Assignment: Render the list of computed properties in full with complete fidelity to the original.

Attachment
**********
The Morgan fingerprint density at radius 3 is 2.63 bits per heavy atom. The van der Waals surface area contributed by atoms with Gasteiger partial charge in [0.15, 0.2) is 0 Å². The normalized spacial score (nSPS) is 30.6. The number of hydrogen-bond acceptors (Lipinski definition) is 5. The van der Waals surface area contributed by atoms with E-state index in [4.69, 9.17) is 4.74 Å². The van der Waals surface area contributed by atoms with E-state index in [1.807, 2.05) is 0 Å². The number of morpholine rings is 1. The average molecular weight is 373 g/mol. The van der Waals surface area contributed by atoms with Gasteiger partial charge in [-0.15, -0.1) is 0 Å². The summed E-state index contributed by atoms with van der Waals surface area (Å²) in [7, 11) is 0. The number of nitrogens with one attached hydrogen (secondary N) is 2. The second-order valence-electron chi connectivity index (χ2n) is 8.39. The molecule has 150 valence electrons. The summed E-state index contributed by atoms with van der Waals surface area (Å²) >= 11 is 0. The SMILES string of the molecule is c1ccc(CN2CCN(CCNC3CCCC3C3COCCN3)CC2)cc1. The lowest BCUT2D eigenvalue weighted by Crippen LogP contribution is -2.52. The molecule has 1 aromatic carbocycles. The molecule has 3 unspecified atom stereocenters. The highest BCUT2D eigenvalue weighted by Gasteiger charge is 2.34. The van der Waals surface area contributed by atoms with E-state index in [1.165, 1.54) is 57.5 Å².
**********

The Morgan fingerprint density at radius 3 is 2.63 bits per heavy atom. The van der Waals surface area contributed by atoms with Gasteiger partial charge in [0.15, 0.2) is 0 Å². The normalized spacial score (nSPS) is 30.6. The number of hydrogen-bond acceptors (Lipinski definition) is 5. The van der Waals surface area contributed by atoms with E-state index in [4.69, 9.17) is 4.74 Å². The van der Waals surface area contributed by atoms with E-state index in [1.807, 2.05) is 0 Å². The number of morpholine rings is 1. The average molecular weight is 373 g/mol. The van der Waals surface area contributed by atoms with Gasteiger partial charge in [-0.15, -0.1) is 0 Å². The summed E-state index contributed by atoms with van der Waals surface area (Å²) in [7, 11) is 0. The number of nitrogens with one attached hydrogen (secondary N) is 2. The second-order valence-electron chi connectivity index (χ2n) is 8.39. The molecule has 150 valence electrons. The summed E-state index contributed by atoms with van der Waals surface area (Å²) >= 11 is 0. The SMILES string of the molecule is c1ccc(CN2CCN(CCNC3CCCC3C3COCCN3)CC2)cc1. The lowest BCUT2D eigenvalue weighted by Crippen LogP contribution is -2.52. The molecule has 1 aromatic carbocycles. The molecule has 3 unspecified atom stereocenters. The highest BCUT2D eigenvalue weighted by Gasteiger charge is 2.34. The van der Waals surface area contributed by atoms with E-state index in [1.165, 1.54) is 57.5 Å².